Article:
“I have always said I never would have been President if it had not been for my experiences in North Dakota.” – Theodore Roosevelt
(June 19 – 20, 2019) Driving from the state of Montana to North Dakota was relaxing. I was often the sole driver on the highway. It is summer: long sunny days in the Northern States. Beautiful green land with lots of cows all over. Human population in the State of North Dakota is less than 800,000 but cattle population is about 1.8 million.
Ted Roosevelt was born in New York. He visited North Dakota when he was 24 years old to hunt a buffalo. “Roosevelt was determined to get a taste of the American frontier before it was gone forever, to establish himself as a big game hunter, a rancher, and an authentic cowboy, and to overcome both his physical infirmities (principally asthma) and the grief he experienced when both his wife and mother died on Valentine’s Day 1884.”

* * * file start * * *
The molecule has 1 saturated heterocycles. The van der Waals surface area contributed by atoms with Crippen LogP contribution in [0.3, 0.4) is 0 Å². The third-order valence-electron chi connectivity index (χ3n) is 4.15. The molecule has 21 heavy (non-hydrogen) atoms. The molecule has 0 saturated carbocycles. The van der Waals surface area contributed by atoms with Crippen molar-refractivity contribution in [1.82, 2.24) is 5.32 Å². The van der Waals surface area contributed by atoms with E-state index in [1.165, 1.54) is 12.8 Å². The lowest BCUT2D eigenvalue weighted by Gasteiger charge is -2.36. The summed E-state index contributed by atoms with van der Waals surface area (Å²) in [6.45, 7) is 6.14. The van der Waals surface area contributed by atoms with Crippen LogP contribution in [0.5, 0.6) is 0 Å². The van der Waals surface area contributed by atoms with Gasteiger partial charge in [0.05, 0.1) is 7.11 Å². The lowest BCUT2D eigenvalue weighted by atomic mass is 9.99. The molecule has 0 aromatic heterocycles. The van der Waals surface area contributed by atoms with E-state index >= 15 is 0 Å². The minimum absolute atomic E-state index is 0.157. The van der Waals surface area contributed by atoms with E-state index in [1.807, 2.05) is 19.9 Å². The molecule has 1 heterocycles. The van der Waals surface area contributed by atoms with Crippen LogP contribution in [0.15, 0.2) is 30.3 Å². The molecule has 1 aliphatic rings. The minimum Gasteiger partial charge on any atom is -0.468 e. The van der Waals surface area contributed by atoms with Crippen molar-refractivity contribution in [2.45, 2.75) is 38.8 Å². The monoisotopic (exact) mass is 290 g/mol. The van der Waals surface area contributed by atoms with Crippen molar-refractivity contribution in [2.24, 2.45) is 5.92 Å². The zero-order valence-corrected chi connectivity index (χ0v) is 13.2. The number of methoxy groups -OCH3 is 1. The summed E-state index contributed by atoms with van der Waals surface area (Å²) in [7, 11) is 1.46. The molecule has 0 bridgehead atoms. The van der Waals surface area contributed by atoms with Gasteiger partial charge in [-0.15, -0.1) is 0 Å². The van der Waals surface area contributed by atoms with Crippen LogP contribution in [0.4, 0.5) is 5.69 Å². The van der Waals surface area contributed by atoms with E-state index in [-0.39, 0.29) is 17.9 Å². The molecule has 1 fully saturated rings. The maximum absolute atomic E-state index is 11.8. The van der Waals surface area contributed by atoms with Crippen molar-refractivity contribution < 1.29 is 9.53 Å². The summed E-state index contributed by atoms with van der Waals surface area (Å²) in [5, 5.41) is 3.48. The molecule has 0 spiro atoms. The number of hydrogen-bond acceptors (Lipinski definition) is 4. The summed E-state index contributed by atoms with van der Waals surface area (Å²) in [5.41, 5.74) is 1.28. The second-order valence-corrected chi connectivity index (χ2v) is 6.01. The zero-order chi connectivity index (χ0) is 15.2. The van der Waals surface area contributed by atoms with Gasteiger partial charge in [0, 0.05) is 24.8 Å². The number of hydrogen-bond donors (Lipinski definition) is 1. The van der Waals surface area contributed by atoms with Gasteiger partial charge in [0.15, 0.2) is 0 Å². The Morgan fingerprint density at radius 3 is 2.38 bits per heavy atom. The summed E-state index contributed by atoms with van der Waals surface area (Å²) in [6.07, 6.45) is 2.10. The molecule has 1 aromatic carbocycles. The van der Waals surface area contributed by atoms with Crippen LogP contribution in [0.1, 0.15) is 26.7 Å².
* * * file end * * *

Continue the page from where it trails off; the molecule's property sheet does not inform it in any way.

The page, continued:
Theodore Roosevelt National Park in North Dakota is divided into three park units: North Unit, South Unit, and Elkhorn Ranch Unit. It rained when I visited the park. Hiking trails were too muddy and slippery for me because of rain. Camping is an outdoor activity. Only time I am inside of my tent is when I sleep. When it rains, it limits my activities. After attempting a couple of trails, I decided to enjoy driving the scenic route in the South Unit of the park. Next day, I left for South Dakota.